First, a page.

Transformation of absolute value functions calculator

- For an
**absolute value**, the**function**notation for the parent**function**is f (x) = IxI and the**transformation**is f (x) = a Ix - hI + k. For example, f (x) = 2 Ix - 2I +1 is graphed below along with **Absolute****Value****Function**. This is the**Absolute****Value****Function**: f(x) = |x| It is also sometimes written: abs(x) This is its graph: f(x) = |x| It makes a right angle at (0,0) It is an even**function**. Its Domain is the Real Numbers: Its Range is the Non-Negative Real Numbers: [0, +∞) Are you absolutely positive? Yes!- $\begingroup$ Note that certain common transformations of graphs such as translation, scaling and reflection are invertible--one can perform an inverse of each
**transformation**to put the graph back as it was. This is not true of the**absolute value transformation**. It is not invertible. One cannot 'un-**absolute value**' a graph. So I am skeptical - Using sliders, determine the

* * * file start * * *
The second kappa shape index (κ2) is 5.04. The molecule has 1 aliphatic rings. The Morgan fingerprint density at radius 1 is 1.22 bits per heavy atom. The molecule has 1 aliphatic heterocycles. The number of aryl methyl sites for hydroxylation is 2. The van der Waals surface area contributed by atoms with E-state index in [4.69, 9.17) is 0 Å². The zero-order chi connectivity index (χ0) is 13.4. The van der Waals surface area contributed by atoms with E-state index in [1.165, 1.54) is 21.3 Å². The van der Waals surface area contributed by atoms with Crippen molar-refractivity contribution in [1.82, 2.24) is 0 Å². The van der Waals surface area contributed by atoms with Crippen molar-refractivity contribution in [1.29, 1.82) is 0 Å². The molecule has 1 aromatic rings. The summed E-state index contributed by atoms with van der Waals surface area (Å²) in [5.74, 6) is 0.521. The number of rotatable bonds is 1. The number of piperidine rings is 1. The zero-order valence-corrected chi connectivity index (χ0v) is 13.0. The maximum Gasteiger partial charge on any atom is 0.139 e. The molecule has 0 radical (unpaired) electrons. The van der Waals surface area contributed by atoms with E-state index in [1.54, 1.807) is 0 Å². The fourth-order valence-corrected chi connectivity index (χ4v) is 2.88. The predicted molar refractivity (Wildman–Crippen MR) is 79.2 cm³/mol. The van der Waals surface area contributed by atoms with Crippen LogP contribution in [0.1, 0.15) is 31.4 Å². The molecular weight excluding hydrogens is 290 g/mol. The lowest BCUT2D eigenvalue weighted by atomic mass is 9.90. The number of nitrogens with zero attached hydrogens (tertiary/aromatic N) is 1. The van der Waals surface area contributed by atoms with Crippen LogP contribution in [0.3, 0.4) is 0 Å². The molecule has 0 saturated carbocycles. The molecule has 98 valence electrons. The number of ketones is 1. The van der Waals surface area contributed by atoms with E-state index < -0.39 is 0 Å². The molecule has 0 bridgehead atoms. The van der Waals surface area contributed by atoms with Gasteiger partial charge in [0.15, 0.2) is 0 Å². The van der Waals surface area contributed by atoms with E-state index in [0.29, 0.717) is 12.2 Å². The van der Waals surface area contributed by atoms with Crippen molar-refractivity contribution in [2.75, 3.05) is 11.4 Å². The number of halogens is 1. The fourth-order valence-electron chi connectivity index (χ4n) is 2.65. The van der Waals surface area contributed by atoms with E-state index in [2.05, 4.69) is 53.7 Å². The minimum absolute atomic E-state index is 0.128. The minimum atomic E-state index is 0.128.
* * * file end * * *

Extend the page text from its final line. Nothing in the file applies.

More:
**transformations**on**absolute****value**graphs - So the
**absolute value**of 6 is 6, and the**absolute value**of −6 is also 6. More Examples: The**absolute value**of −9 is 9; The**absolute value**of 3 is 3; The**absolute value**of 0 is 0; The**absolute value**of −156 is 156; No Negatives! So in practice "**absolute value**" means to remove any negative sign in front of a number, and to think of all.An**absolute value**equation is an equation having